Pathways to antisocial behavior: A framework to improve diagnostics and tailor therapeutic interventions

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The Antisocial Personality Disorder (ASPD), and antisocial behavior (ASB) in general, is associated with significant impact on individuals themselves, their environment, and society. Although various interventions show promising results, no evidence-based treatments are available for individuals with ASPD. Therefore, making informed choices about which treatment can be applied to an individual patient is complicated. Furthermore, contradictory findings on therapy effectiveness and underlying factors of ASB, such as cognitive impairments and personality traits, fuel the debate whether the conceptualization of ASPD in the DSM-5 is accurate and whether this population can be seen as homogeneous. A conceptual framework, based on the reciprocal altruism theory, is presented in which we propose different pathways to ASB. These pathways suggest underlying dynamics of ASB and provide an explanation for previous contradictory research outcomes. This framework is intended to serve as a clinically relevant model that provides directions for improving diagnostics and matching treatments to underlying dynamics in the antisocial population.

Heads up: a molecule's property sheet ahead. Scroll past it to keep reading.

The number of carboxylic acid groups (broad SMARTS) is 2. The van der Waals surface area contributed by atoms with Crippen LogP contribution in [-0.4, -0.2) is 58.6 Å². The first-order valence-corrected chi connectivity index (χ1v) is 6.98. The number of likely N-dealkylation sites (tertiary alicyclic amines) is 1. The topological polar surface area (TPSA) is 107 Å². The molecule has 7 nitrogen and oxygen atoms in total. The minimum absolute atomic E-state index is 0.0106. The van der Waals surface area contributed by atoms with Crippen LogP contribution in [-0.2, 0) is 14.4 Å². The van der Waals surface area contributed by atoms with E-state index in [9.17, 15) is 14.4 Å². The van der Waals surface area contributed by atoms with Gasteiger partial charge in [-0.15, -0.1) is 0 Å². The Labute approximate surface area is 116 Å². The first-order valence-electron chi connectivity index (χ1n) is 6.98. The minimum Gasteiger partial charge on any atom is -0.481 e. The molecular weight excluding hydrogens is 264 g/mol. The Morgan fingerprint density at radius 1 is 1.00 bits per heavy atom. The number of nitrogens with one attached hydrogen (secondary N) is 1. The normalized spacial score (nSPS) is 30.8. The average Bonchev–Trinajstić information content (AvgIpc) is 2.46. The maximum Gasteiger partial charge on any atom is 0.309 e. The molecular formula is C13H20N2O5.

Original languageEnglish
Article number993090
Number of pages14
JournalFrontiers in Psychology
Publication statusPublished - 2023


  • antisocial behavior
  • antisocial personality disorder
  • diagnostics
  • pathways
  • psychotherapy
  • reciprocity
  • treatment
  • trust


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